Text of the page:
People are often curious about why Julia Alspaugh's research as a mechanical engineering graduate student seems more about biomedicine than traditional mechanics. For the second-year master's student, however, the disciplines mesh perfectly.
"I see mechanical engineering as a broad field that analyzes the world's processes and how the machinery and technology that makes them work can be simplified and improved," says Julia, who earned her undergraduate degree from Virginia Tech. "In this case, what I'm analyzing is the human body — it's our most complex machine and there is always more we can learn about it."
- Without a trace
Julia is part of a large, interdisciplinary team seeking numerous patents related to the use of novel, resorbable biomaterials to create fixation devices for next-generation orthopedic devices, such as the plates, pins and screws used to set broken limbs or repair damaged tissues and joints.
"These devices would provide support while the bone and joint healed, for example, then degrade within a few years without leaving any foreign or potentially toxic materials in the body," she explains. "It's a similar concept to the dissolving stitches now used in many dental surgeries, but on a larger and more complex scale."
- Mentor material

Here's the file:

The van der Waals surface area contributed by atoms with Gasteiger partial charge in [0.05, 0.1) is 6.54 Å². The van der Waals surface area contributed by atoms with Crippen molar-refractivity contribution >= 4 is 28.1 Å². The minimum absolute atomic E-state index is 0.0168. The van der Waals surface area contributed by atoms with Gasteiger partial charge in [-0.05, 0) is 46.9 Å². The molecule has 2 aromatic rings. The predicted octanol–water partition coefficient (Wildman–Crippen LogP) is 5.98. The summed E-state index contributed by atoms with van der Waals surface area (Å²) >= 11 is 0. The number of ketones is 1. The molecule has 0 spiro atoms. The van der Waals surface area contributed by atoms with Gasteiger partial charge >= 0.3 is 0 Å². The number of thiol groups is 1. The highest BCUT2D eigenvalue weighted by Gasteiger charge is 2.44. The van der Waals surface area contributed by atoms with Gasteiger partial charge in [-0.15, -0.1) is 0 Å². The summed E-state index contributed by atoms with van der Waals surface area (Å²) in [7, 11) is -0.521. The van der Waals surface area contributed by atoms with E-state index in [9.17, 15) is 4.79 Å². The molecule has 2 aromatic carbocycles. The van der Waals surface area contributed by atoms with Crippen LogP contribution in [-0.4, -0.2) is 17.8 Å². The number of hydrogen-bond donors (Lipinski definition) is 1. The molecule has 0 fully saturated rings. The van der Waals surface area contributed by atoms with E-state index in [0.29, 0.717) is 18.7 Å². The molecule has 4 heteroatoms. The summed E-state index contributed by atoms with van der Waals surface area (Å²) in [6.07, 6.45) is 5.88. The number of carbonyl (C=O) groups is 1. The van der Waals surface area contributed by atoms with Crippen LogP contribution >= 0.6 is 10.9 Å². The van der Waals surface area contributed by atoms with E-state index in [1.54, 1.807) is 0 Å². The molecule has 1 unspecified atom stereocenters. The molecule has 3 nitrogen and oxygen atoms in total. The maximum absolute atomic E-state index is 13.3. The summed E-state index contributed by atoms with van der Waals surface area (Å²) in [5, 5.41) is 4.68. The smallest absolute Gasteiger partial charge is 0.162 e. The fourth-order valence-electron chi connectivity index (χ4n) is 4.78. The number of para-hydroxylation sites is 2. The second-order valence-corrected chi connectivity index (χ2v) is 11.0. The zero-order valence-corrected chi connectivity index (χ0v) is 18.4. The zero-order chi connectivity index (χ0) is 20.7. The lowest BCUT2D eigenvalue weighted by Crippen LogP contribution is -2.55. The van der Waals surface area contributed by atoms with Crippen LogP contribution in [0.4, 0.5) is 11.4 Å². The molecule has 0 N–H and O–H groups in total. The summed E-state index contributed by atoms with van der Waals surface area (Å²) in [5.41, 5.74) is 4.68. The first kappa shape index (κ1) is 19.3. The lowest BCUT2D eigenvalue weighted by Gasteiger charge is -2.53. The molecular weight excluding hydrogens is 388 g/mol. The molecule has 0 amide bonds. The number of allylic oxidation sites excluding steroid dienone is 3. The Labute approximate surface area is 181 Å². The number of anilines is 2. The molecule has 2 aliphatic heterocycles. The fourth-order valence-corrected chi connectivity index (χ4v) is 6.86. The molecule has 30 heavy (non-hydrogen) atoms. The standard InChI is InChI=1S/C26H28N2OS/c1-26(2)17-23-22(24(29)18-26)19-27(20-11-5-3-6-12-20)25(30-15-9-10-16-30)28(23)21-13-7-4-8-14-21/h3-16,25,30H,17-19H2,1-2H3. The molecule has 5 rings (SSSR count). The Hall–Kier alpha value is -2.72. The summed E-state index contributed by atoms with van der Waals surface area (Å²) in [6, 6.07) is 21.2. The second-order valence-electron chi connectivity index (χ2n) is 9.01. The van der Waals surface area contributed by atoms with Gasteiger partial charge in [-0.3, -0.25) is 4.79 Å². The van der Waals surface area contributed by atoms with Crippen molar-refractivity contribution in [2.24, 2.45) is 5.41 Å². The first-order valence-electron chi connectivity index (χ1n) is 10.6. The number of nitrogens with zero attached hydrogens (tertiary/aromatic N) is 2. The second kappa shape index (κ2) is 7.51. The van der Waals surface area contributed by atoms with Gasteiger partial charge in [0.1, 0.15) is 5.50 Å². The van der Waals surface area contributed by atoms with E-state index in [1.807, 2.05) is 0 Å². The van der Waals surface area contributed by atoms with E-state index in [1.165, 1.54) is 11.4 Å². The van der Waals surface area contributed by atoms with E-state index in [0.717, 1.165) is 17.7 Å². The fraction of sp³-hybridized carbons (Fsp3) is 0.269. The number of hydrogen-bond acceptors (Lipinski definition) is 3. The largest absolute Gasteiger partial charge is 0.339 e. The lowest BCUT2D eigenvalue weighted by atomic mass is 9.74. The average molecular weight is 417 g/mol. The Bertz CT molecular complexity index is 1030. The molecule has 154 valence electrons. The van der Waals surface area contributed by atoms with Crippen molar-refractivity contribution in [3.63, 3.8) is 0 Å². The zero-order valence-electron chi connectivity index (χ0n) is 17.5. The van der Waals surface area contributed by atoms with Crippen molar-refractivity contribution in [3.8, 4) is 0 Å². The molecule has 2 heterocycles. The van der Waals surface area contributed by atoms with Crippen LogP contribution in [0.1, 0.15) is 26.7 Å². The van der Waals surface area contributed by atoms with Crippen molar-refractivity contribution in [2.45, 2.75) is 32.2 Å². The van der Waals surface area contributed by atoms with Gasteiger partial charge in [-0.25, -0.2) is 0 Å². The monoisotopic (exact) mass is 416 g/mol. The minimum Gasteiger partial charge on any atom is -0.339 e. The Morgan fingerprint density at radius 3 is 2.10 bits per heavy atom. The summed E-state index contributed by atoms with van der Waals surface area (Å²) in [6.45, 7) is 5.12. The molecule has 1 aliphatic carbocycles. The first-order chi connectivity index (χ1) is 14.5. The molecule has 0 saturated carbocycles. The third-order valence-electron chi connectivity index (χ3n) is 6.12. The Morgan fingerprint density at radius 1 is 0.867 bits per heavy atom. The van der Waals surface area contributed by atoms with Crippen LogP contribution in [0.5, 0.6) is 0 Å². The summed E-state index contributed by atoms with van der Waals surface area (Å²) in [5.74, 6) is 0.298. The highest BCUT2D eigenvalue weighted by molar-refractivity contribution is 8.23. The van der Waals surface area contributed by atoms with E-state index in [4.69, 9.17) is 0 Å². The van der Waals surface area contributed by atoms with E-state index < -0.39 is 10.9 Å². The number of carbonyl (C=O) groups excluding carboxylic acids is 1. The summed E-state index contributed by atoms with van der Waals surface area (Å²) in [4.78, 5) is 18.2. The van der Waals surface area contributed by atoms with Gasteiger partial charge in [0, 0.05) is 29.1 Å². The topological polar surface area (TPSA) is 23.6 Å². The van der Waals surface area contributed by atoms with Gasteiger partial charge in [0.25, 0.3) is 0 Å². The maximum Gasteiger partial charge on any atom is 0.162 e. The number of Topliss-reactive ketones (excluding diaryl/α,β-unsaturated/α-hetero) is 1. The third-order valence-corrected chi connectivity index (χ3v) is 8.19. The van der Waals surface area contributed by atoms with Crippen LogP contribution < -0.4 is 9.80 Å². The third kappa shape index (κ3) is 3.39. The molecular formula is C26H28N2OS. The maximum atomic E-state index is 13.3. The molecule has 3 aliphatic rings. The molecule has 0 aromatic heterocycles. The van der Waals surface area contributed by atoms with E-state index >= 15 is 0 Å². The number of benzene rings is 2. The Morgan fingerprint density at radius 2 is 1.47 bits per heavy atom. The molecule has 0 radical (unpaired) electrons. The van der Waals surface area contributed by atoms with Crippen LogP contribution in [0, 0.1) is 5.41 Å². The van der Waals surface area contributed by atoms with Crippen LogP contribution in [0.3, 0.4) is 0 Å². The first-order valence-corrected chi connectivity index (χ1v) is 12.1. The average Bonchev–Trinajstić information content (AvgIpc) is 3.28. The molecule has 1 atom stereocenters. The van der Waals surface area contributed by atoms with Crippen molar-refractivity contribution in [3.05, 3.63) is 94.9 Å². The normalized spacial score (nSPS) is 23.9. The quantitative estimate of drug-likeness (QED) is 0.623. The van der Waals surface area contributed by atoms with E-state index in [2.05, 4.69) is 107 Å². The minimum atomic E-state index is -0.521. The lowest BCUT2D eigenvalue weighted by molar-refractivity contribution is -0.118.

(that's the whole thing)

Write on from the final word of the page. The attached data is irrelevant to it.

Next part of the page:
Outside the research lab, Julia can often be found working on her own machine at Purdue's newly renovated France A. Córdova Recreational Sports Center, where this summer she'll teach a strength class combining Pilates and yoga.
Julia also is active in Purdue's Women in Engineering Program as both a member and a leader. She's currently serving as one of two ME ambassadors in the organization's Graduate Mentoring Program. "It's a way for women engineers to get to know each other, provide support and encourage our younger peers' interest in the discipline."
- Working theories
Julia first became interested in engineering because she wanted to know how things work. The pivotal moment came in junior high when the hard drive on her father's computer failed and was replaced. "I took apart the old one to see what was inside and how everything fit together," she says.
That soon led Julia to taking apart old VCRs and other disused household items. "I soon realized that if I really wanted to know how something worked, I also needed to know how to put it back together," she says. "That's the first step in understanding how to make it work better."
- Novel challenges
For Julia, the most surprising thing she's encountered in the patent process is unrelated to engineering or biomedicine.
"Learning how to make sure what we are working on is novel and patentable has been more challenging than expected," she says. "It may be an awesome new technology, but we also have to keep in mind its marketability. It requires communication between many different people with different interests and ways of doing things."